I think my comments are absolutely valid, on point, and to the topic of discussion. Hopefully, you weren't addressing me.

Pete
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#17 of 29 Old 07-18-2005, 10:57 PM - Thread Starter
 
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Whew! As the OP, I'd like to chime in again. I've realized the difficulty in presenting a small piece of a family dynamic pie and asking others for advice on this -- there have been some assumptions made that I feel really aren't true in my situation. Not that I blame anyone for this -- it's difficult, as Nana (Deborah) said, to assess something clearly when looking from the outside in.

First, my mom was not a great mother to me in many ways, unfortunately. My brother and I suffered quite a bit of emotional neglect at her hands -- no ill will on her part, just dealing with her own difficult childhood and unable to see what our needs were, let alone to muster it up to meet them. My stepfather was worse (I don't feel comfortable going into detail on a public board). So, to me, I guess what I'm struggling with is the issue of trust (how much can I trust these people with my children?), and the issue of my mom and stepfather exposing my children to scary videos, talking mini computers, and electronic toys, after we have had discussions about why this is important to me that my children not be exposed to these things at such a young age (and why), makes me very wary about giving them carte blanche with my children the way I do with other trusted friends and relatives.

These choices are really important to me, and I do "live and let live" in a lot of other areas that aren't so crucial to me. I've given these choices lots of thought and done lots of research, and communicated my views in a very respectful way, and I feel very concerned (especially given my history with them) that they are unwilling to respect a few simple wishes on my part.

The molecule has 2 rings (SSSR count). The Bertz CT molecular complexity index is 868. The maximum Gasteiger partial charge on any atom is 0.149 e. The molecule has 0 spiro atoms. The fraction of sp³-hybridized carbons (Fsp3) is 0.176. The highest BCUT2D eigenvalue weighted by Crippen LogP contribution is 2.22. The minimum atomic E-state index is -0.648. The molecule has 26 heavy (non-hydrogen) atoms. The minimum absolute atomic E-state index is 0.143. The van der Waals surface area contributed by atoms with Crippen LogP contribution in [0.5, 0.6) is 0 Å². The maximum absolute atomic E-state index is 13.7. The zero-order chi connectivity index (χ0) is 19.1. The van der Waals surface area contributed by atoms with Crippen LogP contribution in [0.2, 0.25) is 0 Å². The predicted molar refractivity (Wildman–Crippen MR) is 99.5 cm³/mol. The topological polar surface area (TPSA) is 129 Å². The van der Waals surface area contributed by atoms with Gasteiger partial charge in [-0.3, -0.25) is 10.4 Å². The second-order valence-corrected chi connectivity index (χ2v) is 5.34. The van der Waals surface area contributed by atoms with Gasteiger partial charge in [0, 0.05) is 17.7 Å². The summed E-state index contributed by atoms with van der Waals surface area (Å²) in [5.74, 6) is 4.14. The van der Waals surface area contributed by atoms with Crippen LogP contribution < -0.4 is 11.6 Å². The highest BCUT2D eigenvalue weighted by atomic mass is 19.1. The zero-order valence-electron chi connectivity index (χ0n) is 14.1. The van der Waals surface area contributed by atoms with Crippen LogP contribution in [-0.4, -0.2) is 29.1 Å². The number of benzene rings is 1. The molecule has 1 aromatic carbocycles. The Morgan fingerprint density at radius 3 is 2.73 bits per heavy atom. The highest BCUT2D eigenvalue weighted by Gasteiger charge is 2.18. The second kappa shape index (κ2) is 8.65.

I desperately want my children's childhood to be healthier and better protected than mine was. I know this can make me go too far into the realm of protection and control, and I work on trying to find the middle ground constantly. As someone who had very little contact or relationship with my own grandparents, I also very much want this to be different for my children. I went as far as to move back to my hometown from a beloved adopted town so my children (and my parents) could have the chance to experience this. Believe me, I do not want to deprive my children or my parents of this relationship (by the way, I trust my biological father and my stepmom; their lifestyle choices are very different from mine but they LISTEN to me and I listen to them, the relationship is one of mutual respect, and therefore I don't feel the need to check in with what's going on over there in the same way at all).

I just want to say that the issue, for me, is much deeper than toy choices; it's about trust and me finding my way to a middle ground with family members that are difficult for me to deal with. I just wondered how others found their way of fostering these important relationships while still being true to our own visions of the kind of childhood we want for our children.

~ Jill
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#18 of 29 Old 07-19-2005, 08:40 AM
 
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Originally Posted by Pete
I think this has been pretty much on topic. Is there something wrong with not supporting the choice to alienate inlaws over toy choices?

Is there a Waldorf principle I'm not aware of that says inlaws and grandparents should be alienated from their grandchildren if they don't comply with parental toy choices? While this may seem insignificant to some, it was a very serious problem in my Waldorf family and others should be aware of this.

Oh please... Accept and support everything Waldorf or get lost? Don't dare question the Waldorf wisdom of restricting children's toy choices? Ignore the stresses this wisdom places on family dynamics? Challenge Waldorf methods and it is Waldorf bashing? What is this - Stepford land?

I think my comments are absolutely valid, on point, and to the topic of discussion. Hopefully, you weren't addressing me.

Pete

Pete, I am curious as to what your interests in Natural Family Living and Attachment Parenting are? Have you introduced yourself in the introduction thread? Do you practice GD, eat organic, did you cloth diaper? The site as a whole is not a Waldorf site but rather a NFL and AP site that has a few threads for parents interested in Waldorf. It is not the main focus of this board.